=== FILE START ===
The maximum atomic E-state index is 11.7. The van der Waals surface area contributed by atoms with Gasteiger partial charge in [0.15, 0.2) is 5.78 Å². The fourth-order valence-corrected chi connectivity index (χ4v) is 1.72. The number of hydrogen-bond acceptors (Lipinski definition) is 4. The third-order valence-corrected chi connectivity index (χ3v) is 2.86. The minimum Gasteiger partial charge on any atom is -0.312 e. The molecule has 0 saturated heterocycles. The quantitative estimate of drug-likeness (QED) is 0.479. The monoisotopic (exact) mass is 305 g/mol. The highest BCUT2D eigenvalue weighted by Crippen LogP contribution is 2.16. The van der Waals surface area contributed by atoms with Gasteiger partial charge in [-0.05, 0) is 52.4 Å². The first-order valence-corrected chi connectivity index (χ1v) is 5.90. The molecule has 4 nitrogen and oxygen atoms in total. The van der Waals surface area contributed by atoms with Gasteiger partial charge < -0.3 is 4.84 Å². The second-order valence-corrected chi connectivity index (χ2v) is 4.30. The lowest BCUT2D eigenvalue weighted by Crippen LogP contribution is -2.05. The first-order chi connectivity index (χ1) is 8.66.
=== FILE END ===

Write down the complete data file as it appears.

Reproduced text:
The maximum atomic E-state index is 11.7. The van der Waals surface area contributed by atoms with Gasteiger partial charge in [0.15, 0.2) is 5.78 Å². The fourth-order valence-corrected chi connectivity index (χ4v) is 1.72. The number of hydrogen-bond acceptors (Lipinski definition) is 4. The third-order valence-corrected chi connectivity index (χ3v) is 2.86. The minimum Gasteiger partial charge on any atom is -0.312 e. The molecule has 0 saturated heterocycles. The quantitative estimate of drug-likeness (QED) is 0.479. The monoisotopic (exact) mass is 305 g/mol. The highest BCUT2D eigenvalue weighted by Crippen LogP contribution is 2.16. The van der Waals surface area contributed by atoms with Gasteiger partial charge in [-0.05, 0) is 52.4 Å². The first-order valence-corrected chi connectivity index (χ1v) is 5.90. The molecule has 4 nitrogen and oxygen atoms in total. The van der Waals surface area contributed by atoms with Gasteiger partial charge < -0.3 is 4.84 Å². The second-order valence-corrected chi connectivity index (χ2v) is 4.30. The lowest BCUT2D eigenvalue weighted by Crippen LogP contribution is -2.05. The first-order chi connectivity index (χ1) is 8.66.